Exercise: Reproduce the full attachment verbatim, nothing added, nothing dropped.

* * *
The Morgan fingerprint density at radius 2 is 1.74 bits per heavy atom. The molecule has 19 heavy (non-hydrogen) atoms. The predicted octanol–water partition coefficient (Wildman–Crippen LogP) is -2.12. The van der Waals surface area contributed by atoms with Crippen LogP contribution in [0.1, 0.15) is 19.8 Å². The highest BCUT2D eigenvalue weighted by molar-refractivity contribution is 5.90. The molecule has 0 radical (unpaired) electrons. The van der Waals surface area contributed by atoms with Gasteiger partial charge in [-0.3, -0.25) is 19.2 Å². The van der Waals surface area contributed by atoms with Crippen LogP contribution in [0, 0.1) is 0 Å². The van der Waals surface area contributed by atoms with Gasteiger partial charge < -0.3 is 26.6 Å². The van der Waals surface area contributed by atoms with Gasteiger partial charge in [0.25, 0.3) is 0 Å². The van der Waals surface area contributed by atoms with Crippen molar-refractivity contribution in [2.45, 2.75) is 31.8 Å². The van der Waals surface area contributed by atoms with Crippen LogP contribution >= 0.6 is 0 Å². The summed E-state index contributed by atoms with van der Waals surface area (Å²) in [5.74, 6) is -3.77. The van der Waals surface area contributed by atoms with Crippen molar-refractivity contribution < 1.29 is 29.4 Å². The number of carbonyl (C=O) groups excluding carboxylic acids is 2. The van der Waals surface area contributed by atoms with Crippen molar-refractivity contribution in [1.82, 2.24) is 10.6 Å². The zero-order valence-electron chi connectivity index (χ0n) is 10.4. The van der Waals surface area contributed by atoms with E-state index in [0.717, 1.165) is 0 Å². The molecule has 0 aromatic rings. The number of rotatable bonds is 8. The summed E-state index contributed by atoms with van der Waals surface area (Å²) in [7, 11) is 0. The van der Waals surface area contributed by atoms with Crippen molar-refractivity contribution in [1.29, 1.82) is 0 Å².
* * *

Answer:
The Morgan fingerprint density at radius 2 is 1.74 bits per heavy atom. The molecule has 19 heavy (non-hydrogen) atoms. The predicted octanol–water partition coefficient (Wildman–Crippen LogP) is -2.12. The van der Waals surface area contributed by atoms with Crippen LogP contribution in [0.1, 0.15) is 19.8 Å². The highest BCUT2D eigenvalue weighted by molar-refractivity contribution is 5.90. The molecule has 0 radical (unpaired) electrons. The van der Waals surface area contributed by atoms with Gasteiger partial charge in [-0.3, -0.25) is 19.2 Å². The van der Waals surface area contributed by atoms with Crippen LogP contribution in [0, 0.1) is 0 Å². The van der Waals surface area contributed by atoms with Gasteiger partial charge < -0.3 is 26.6 Å². The van der Waals surface area contributed by atoms with Gasteiger partial charge in [0.25, 0.3) is 0 Å². The van der Waals surface area contributed by atoms with Crippen molar-refractivity contribution in [2.45, 2.75) is 31.8 Å². The van der Waals surface area contributed by atoms with Crippen LogP contribution >= 0.6 is 0 Å². The summed E-state index contributed by atoms with van der Waals surface area (Å²) in [5.74, 6) is -3.77. The van der Waals surface area contributed by atoms with Crippen molar-refractivity contribution < 1.29 is 29.4 Å². The number of carbonyl (C=O) groups excluding carboxylic acids is 2. The van der Waals surface area contributed by atoms with Crippen molar-refractivity contribution in [1.82, 2.24) is 10.6 Å². The zero-order valence-electron chi connectivity index (χ0n) is 10.4. The van der Waals surface area contributed by atoms with E-state index in [0.717, 1.165) is 0 Å². The molecule has 0 aromatic rings. The number of rotatable bonds is 8. The summed E-state index contributed by atoms with van der Waals surface area (Å²) in [7, 11) is 0. The van der Waals surface area contributed by atoms with Crippen molar-refractivity contribution in [1.29, 1.82) is 0 Å².